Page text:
Speaking at the libertarian Mises Circle in Houston, Paul indicated that the breakup of the federal government was all but inevitable.
“The good news is, it’s going to happen…it’s happening!”
The statement was met with enthusiastic cheers from an audience gathered for the Mises Institute’s one-day seminar entitled “Breaking Away: The Case for Secession” in late January.
In his address, Paul suggested that secession will not come about through congressional legislation, but will happen in a gradual, de facto manner, as more and more Americans disregard laws they disagree with.
“When conditions break down, there is going to be an alternative… There is going to be a de facto secession movement going on. The states are going to refuse to listen to the federal government, ‘We’re not gonna listen to you anymore about the drug laws.’ And they’re getting out of it. I think the American people are waking up to that, and as far as I’m concerned, the more the merrier.”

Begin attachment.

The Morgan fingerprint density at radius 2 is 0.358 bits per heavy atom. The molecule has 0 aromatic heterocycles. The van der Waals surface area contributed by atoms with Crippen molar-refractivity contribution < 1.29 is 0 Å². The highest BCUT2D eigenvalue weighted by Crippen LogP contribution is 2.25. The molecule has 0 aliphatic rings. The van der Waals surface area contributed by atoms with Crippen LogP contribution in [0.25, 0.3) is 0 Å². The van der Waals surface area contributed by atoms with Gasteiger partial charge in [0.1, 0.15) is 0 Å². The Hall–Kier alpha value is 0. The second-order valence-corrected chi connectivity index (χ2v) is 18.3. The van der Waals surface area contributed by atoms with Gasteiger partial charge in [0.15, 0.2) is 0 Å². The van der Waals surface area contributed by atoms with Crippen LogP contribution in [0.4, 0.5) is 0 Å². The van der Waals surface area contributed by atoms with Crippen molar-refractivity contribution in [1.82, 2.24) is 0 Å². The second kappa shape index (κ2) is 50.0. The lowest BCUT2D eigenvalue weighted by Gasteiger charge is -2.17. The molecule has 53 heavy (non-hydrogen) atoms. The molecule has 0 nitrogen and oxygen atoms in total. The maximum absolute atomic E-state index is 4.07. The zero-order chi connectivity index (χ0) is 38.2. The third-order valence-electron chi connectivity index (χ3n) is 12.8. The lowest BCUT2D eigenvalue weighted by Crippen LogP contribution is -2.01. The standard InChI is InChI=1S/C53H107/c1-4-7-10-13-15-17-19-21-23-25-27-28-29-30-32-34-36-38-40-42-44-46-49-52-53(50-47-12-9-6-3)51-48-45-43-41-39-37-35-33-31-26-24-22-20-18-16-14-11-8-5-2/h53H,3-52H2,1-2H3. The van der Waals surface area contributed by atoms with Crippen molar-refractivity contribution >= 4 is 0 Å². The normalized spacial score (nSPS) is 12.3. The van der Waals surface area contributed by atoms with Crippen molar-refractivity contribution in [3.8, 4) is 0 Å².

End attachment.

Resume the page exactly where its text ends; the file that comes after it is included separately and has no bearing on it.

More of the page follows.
Referring to our current age as “the end of an era”, Paul argued that secessionism will rise as a means to amend the current failures and weaknesses of central governance. A key example he used to demonstrate this point is the current crisis in the Middle East with the rise of the terrorist group ISIS.
The fact that nuclear-armed governments surrounding ISIS-captured territories are incapable of dealing with the group, he suggested, is “telling us that the old fashioned organization of the government and the state is very very weak and that what has gained strength is the countries and the movements that are dealing with ideas and getting people to do things.”
Paul additionally predicted that, in association with the secessionist movement, the Federal Reserve will end.
“What we are currently witnessing is the failure of Keynesian interventionist planned economies associated with the Federal Reserve System, and that too will end.”
Rep. Ron Paul has been explicit about his advocacy for secessionism in the past, particularly in the follow-up to the November 2012 presidential election, when he referred to it as a “deeply American principle.”